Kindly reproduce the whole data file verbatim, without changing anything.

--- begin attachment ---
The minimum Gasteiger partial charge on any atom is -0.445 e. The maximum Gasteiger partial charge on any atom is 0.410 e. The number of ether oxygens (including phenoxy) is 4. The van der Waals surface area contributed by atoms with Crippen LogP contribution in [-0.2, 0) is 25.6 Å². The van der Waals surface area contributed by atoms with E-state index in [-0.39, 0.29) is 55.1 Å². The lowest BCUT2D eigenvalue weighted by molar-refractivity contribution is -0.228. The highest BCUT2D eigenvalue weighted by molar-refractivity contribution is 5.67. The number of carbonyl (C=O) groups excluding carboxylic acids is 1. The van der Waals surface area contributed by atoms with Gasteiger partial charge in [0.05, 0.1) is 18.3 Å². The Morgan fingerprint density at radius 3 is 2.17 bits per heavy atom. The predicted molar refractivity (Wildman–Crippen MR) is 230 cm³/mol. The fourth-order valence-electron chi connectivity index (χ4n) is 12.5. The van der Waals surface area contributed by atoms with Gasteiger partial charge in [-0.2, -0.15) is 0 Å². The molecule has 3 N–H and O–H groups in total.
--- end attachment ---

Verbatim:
The minimum Gasteiger partial charge on any atom is -0.445 e. The maximum Gasteiger partial charge on any atom is 0.410 e. The number of ether oxygens (including phenoxy) is 4. The van der Waals surface area contributed by atoms with Crippen LogP contribution in [-0.2, 0) is 25.6 Å². The van der Waals surface area contributed by atoms with E-state index in [-0.39, 0.29) is 55.1 Å². The lowest BCUT2D eigenvalue weighted by molar-refractivity contribution is -0.228. The highest BCUT2D eigenvalue weighted by molar-refractivity contribution is 5.67. The number of carbonyl (C=O) groups excluding carboxylic acids is 1. The van der Waals surface area contributed by atoms with Gasteiger partial charge in [0.05, 0.1) is 18.3 Å². The Morgan fingerprint density at radius 3 is 2.17 bits per heavy atom. The predicted molar refractivity (Wildman–Crippen MR) is 230 cm³/mol. The fourth-order valence-electron chi connectivity index (χ4n) is 12.5. The van der Waals surface area contributed by atoms with Gasteiger partial charge in [-0.2, -0.15) is 0 Å². The molecule has 3 N–H and O–H groups in total.